My last post tried to assess the proposed nuclear deal with Iran. What I am seeing now is that thoughtful people with the technical, military and diplomatic expertise to assess the agreement and its prospects for success support the agreement.

An open letter from three dozen retired generals and admirals supports the Iran deal. The letter states: “We, the undersigned retired military officers, support the agreement as the most effective means currently available to prevent Iran from obtaining nuclear weapons. The international deal blocks the potential pathways to a nuclear bomb, provides for intrusive verification, and strengthens American national security. … There is no better option to prevent an Iranian nuclear weapon. Military action would be less effective than the deal, assuming it is fully implemented.”

The Washington Post in an August 11, 2015 article reports that “Signers of the military letter include retired general and flag officers from every branch of service. They include four-star Marine Gens. James Cartwright, former vice chairman of the Joint Chiefs of Staff, and Joseph P. Hoar, former head of the U.S. Central Command; and Gens. Merrill McPeak and Lloyd W. Newton of the Air Force.”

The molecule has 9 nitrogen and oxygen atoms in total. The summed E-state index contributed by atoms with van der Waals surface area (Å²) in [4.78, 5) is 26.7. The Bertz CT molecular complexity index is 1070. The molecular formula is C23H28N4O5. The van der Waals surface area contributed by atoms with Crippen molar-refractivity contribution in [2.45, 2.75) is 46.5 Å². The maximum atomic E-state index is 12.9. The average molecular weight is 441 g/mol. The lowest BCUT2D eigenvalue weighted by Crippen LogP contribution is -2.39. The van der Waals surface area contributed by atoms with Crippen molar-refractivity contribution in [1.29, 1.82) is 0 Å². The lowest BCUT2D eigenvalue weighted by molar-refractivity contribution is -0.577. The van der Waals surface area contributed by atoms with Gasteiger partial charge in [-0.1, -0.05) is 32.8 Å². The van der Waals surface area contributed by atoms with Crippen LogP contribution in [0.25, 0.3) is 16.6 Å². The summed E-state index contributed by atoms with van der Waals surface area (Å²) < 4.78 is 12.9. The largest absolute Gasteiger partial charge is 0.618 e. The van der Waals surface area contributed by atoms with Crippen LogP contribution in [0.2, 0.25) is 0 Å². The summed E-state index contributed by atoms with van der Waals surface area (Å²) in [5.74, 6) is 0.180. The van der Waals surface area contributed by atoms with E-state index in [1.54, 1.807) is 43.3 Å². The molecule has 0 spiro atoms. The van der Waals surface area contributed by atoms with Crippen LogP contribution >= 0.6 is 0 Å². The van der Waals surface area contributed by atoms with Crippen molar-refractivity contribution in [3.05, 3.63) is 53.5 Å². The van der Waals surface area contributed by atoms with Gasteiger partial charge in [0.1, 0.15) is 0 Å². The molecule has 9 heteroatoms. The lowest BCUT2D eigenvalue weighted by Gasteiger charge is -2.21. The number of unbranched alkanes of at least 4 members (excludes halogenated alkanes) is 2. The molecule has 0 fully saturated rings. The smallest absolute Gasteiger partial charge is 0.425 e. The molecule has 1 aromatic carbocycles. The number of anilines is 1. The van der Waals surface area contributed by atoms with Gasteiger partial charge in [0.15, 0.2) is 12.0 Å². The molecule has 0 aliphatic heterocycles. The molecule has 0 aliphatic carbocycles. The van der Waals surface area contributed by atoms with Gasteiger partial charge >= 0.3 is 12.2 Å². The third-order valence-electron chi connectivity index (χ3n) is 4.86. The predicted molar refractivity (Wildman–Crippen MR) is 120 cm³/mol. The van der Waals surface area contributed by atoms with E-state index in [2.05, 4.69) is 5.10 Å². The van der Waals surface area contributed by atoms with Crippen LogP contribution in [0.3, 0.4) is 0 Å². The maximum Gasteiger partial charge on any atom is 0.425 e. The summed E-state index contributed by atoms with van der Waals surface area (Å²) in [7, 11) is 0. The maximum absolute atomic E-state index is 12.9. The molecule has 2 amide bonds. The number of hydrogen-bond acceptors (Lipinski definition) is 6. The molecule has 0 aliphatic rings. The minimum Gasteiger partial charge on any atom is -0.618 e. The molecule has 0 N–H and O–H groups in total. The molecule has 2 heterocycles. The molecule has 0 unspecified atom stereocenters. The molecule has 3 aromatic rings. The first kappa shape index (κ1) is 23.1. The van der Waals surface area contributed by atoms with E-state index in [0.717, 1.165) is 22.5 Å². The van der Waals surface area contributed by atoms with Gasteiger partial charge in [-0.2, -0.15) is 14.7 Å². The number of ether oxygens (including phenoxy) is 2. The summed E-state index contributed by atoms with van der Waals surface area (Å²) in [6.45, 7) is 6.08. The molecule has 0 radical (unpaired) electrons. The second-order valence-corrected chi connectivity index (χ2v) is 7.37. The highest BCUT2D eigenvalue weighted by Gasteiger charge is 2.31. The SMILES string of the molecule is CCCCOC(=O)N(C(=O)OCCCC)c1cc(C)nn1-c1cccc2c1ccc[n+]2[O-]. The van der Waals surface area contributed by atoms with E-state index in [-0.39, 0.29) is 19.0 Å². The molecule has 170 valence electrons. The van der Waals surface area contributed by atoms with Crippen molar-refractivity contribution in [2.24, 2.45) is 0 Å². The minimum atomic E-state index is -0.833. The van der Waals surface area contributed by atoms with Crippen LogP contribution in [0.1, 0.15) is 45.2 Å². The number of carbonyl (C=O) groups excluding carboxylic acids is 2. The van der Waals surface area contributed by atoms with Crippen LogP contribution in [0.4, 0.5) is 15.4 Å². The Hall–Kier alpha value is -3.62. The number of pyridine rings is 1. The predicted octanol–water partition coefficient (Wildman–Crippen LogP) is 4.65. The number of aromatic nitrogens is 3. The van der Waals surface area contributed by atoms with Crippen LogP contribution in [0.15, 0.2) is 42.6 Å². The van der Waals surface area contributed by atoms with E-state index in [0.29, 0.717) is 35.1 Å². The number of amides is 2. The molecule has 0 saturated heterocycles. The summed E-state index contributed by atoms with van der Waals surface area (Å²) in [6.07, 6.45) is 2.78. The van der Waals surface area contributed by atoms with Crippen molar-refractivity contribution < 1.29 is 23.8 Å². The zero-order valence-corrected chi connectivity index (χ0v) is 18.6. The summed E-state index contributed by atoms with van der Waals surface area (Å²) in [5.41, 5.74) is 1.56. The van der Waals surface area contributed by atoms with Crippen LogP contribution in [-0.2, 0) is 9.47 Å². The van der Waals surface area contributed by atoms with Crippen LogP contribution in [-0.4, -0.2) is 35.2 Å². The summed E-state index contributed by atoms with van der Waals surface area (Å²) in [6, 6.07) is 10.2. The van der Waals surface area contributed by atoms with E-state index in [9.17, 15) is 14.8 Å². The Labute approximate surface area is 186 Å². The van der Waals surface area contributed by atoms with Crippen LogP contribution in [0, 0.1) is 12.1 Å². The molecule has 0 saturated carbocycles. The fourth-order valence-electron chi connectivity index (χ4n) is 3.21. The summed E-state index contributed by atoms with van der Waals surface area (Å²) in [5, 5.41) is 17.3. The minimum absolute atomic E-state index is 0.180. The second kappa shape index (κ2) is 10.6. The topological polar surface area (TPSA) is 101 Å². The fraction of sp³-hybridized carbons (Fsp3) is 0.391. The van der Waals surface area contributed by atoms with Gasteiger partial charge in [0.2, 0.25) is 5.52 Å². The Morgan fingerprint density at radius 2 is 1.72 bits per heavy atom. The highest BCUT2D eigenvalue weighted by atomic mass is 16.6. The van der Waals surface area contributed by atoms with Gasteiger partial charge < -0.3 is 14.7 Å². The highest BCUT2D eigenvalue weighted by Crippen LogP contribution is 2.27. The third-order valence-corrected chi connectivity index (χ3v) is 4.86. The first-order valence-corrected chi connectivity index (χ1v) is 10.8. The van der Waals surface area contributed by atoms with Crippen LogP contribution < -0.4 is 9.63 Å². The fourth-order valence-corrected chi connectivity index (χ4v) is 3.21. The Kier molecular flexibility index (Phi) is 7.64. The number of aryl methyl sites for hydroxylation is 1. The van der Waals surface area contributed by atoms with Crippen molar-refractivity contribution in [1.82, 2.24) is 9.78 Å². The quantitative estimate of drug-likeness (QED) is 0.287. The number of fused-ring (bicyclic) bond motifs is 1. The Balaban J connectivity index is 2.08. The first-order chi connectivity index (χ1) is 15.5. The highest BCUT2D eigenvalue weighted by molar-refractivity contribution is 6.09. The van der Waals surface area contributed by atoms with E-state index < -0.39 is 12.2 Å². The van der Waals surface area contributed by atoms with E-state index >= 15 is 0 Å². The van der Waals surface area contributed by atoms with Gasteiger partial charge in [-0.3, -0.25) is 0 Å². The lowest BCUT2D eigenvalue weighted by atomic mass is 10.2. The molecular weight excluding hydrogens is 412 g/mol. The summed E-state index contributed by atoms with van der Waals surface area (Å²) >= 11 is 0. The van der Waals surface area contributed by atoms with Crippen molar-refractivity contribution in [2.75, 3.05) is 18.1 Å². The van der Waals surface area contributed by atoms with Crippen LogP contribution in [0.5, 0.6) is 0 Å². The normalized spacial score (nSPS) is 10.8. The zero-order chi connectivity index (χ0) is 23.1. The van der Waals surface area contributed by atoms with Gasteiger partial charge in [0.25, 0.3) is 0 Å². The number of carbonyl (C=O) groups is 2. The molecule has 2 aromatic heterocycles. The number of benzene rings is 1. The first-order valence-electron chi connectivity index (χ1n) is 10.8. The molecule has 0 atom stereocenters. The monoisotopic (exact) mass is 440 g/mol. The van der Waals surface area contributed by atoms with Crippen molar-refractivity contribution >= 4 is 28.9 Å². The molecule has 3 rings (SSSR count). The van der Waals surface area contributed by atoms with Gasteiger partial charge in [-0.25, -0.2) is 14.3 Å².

Just a week earlier, as reported by the NY Times on August 8, 2015 a “… letter, from some of the world’s most knowledgeable experts in the fields of nuclear weapons and arms control..” supports the agreement. The Washington Post report on August 11, 2015 cited above says that the scientists’ letter called the Iran deal “technically sound, stringent and innovative” and said it would “provide the necessary assurance in the coming decade and more that Iran is not developing nuclear weapons.”

Former Secretary of Defense and head of Lawrence Livermore National Laboratory, Harold Brown, in the August 14, 2015 Washington Post calls it a “no-brainer of a deal”. On the same page Fareed Zakaria responds to the reasons that Senator Chuck Shumer used to support his decision to vote against the deal. Zakaria says Senator Shumer makes an illogical case and urges him to “reconsider his decision”.

It is unfortunate that the deal is front and center in the midst of presidential election partisan politics. I really believe politicians are more likely to seek to position themselves for the upcoming election year rather than to thoughtfully assess what is truly best for the country. So assessments by leading scientists, retired military and government officials should carry much more weight. And they say sign the agreement.